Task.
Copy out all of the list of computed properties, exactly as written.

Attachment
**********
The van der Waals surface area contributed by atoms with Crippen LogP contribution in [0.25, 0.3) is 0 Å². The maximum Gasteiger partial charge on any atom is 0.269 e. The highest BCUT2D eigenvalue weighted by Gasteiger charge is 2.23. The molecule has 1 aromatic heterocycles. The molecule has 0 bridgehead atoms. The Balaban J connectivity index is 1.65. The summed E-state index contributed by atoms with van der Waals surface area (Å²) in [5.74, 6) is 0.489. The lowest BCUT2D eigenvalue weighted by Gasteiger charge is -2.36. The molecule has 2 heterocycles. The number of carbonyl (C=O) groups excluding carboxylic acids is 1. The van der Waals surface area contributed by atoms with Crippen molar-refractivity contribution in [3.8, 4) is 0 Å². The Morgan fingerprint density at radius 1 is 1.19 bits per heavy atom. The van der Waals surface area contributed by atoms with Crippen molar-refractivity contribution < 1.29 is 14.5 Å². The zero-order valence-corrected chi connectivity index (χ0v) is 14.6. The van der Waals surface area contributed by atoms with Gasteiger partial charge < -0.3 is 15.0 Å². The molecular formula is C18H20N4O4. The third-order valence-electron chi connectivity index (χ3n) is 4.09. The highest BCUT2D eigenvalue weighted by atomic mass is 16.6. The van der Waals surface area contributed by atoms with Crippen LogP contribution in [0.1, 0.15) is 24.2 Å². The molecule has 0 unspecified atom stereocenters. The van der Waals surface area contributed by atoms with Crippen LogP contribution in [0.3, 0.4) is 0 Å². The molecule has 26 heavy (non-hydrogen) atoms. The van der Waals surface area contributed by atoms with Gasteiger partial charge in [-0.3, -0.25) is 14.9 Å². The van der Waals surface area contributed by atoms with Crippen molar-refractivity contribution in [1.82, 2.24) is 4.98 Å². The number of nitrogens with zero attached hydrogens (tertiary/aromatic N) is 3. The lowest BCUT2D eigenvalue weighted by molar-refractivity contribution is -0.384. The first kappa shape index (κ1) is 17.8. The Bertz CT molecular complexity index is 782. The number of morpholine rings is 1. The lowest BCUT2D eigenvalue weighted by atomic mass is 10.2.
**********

The van der Waals surface area contributed by atoms with Crippen LogP contribution in [0.25, 0.3) is 0 Å². The maximum Gasteiger partial charge on any atom is 0.269 e. The highest BCUT2D eigenvalue weighted by Gasteiger charge is 2.23. The molecule has 1 aromatic heterocycles. The molecule has 0 bridgehead atoms. The Balaban J connectivity index is 1.65. The summed E-state index contributed by atoms with van der Waals surface area (Å²) in [5.74, 6) is 0.489. The lowest BCUT2D eigenvalue weighted by Gasteiger charge is -2.36. The molecule has 2 heterocycles. The number of carbonyl (C=O) groups excluding carboxylic acids is 1. The van der Waals surface area contributed by atoms with Crippen molar-refractivity contribution in [3.8, 4) is 0 Å². The Morgan fingerprint density at radius 1 is 1.19 bits per heavy atom. The van der Waals surface area contributed by atoms with Crippen molar-refractivity contribution < 1.29 is 14.5 Å². The zero-order valence-corrected chi connectivity index (χ0v) is 14.6. The van der Waals surface area contributed by atoms with Gasteiger partial charge < -0.3 is 15.0 Å². The molecular formula is C18H20N4O4. The third-order valence-electron chi connectivity index (χ3n) is 4.09. The highest BCUT2D eigenvalue weighted by atomic mass is 16.6. The van der Waals surface area contributed by atoms with Crippen LogP contribution in [0.1, 0.15) is 24.2 Å². The molecule has 0 unspecified atom stereocenters. The van der Waals surface area contributed by atoms with Crippen LogP contribution in [0.3, 0.4) is 0 Å². The molecule has 26 heavy (non-hydrogen) atoms. The van der Waals surface area contributed by atoms with Gasteiger partial charge in [-0.3, -0.25) is 14.9 Å². The van der Waals surface area contributed by atoms with Crippen molar-refractivity contribution in [1.82, 2.24) is 4.98 Å². The number of nitrogens with zero attached hydrogens (tertiary/aromatic N) is 3. The lowest BCUT2D eigenvalue weighted by molar-refractivity contribution is -0.384. The first kappa shape index (κ1) is 17.8. The Bertz CT molecular complexity index is 782. The number of morpholine rings is 1. The lowest BCUT2D eigenvalue weighted by atomic mass is 10.2.